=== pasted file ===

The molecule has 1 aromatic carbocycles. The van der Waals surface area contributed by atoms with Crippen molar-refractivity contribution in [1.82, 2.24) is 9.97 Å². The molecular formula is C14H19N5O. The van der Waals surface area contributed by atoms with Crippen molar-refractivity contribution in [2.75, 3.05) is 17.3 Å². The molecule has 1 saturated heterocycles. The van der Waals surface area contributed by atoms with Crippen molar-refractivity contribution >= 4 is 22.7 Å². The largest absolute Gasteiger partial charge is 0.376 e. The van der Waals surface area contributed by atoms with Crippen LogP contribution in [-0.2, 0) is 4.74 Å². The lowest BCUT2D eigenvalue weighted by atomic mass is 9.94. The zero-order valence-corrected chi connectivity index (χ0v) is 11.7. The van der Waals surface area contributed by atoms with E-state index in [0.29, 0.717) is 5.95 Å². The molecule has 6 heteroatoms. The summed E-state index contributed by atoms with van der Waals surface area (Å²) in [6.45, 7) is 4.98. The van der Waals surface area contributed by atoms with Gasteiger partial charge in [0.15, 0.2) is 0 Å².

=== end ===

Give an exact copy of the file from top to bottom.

The molecule has 1 aromatic carbocycles. The van der Waals surface area contributed by atoms with Crippen molar-refractivity contribution in [1.82, 2.24) is 9.97 Å². The molecular formula is C14H19N5O. The van der Waals surface area contributed by atoms with Crippen molar-refractivity contribution in [2.75, 3.05) is 17.3 Å². The molecule has 1 saturated heterocycles. The van der Waals surface area contributed by atoms with Crippen molar-refractivity contribution >= 4 is 22.7 Å². The largest absolute Gasteiger partial charge is 0.376 e. The van der Waals surface area contributed by atoms with Crippen LogP contribution in [-0.2, 0) is 4.74 Å². The lowest BCUT2D eigenvalue weighted by atomic mass is 9.94. The zero-order valence-corrected chi connectivity index (χ0v) is 11.7. The van der Waals surface area contributed by atoms with E-state index in [0.29, 0.717) is 5.95 Å². The molecule has 6 heteroatoms. The summed E-state index contributed by atoms with van der Waals surface area (Å²) in [6.45, 7) is 4.98. The van der Waals surface area contributed by atoms with Gasteiger partial charge in [0.15, 0.2) is 0 Å².